The book’s title, though a term in its own right (meaning new technology with risks attached), is repurposed here as a pun on a metaphor – the word “pun” being, as Gottlob Frege points out in Pynchon’s novel-beforelast Against the Day (2006), “und” upside down and back to front and a good way of bringing things together. Bleeding edge isn’t just a melding of a favoured phrase with the vaguest of themes. A bleeding edge is also an edge that has lost its sharpness, and one of Pynchon’s main subjects has always been identity’s lack of firmness, the habit things have of ceasing to be themselves – in this case, things such as the internet and New York.
It is the case that this Long Island native, Cornell alumnus and – for at least the past 20 years – Upper West Side dweller, with a lifelong interest in the flow of capital, has not paid as much attention to the city as you might have expected. Now, he has written a novel suffused with New York places and voices, and it doubles as the novel about Web 2.0 that Pynchon fans have been waiting for. The connection – one of them, anyway – is that, as Maxine discovers with the help of half a dozen Virgils, both “memespace” and “meatspace” have developers after them and are in equal danger of becoming, in the words of one character, “suburbanised faster than you can say ‘late capitalism’ ”.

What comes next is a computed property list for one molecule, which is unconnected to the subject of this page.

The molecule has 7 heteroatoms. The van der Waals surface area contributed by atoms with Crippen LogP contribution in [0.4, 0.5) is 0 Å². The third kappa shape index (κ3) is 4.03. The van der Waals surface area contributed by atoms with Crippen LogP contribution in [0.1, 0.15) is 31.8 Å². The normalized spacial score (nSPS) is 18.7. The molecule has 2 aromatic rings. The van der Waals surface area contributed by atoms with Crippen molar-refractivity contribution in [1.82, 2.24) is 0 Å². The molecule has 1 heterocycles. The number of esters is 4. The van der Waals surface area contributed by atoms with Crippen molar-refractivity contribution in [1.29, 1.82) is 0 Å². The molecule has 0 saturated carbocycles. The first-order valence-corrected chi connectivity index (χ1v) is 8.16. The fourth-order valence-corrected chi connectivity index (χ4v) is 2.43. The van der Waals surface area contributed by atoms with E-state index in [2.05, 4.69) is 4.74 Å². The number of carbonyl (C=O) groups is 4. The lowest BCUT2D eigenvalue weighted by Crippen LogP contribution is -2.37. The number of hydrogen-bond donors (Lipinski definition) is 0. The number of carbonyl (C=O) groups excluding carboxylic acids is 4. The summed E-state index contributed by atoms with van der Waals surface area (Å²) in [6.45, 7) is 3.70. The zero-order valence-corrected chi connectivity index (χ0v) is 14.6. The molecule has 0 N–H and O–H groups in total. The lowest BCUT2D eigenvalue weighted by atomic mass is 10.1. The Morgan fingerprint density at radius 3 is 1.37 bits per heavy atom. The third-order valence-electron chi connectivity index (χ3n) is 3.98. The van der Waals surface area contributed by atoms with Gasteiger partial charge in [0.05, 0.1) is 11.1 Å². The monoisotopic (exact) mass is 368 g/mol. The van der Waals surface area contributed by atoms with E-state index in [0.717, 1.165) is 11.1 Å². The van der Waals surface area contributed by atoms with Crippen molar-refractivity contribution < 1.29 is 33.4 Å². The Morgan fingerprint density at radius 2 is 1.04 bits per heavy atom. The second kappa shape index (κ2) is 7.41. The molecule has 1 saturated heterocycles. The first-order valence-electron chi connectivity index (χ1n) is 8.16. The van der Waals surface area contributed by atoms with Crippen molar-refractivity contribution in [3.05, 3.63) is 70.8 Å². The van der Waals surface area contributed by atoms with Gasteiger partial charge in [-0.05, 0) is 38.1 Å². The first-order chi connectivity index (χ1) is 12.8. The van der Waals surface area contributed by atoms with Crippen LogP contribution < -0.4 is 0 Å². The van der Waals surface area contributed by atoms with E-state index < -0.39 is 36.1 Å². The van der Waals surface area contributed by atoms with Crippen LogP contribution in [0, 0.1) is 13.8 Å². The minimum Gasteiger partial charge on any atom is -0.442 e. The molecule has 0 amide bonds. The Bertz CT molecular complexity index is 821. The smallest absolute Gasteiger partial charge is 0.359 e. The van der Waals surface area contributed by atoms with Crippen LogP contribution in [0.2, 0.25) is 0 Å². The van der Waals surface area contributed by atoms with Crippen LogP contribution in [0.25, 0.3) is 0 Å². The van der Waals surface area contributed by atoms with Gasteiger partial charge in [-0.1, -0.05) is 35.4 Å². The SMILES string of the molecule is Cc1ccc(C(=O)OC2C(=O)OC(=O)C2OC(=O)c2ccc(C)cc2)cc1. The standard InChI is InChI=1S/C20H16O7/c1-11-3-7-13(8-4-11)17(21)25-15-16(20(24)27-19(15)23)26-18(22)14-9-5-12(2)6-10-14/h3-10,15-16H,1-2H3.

Though Bleeding Edge doesn’t stint on leftish theorising about far-right misdeeds, it also gives the sense that for the first time Pynchon is looking at things from a very great height, as a battle between toy soldiers. The novel reads at times like a whistle-stop tour d’horizon of every development and danger – technocratic takeover, corporate malfeasance, “Beltway connivance” – that its author was right about.
The book isn’t just a rewriting of his 1966 novel The Crying of Lot 49 (female detective gets laid, makes friends and goes bar-hopping in pursuit of an evil corporation) with the Manichaean crudeness scrubbed away and added doses of agility and charm. It is also the closest that Pynchon has yet come to writing a “traditional realistic novel” – the only kind “worth a shit”, he suggested in a letter 50 years ago; the kind he hoped he would “some day” write. OK, OK, so Maxine is still a shaggy dog surrounded by wild geese – Pynchon hasn’t had a personality transplant or anything – but there is a narrative arc that can be followed, just about, and even the names are plausible if you allow for a whole extended community whose parents had a thing for porn and comic books (the villain is called Gabriel Ice).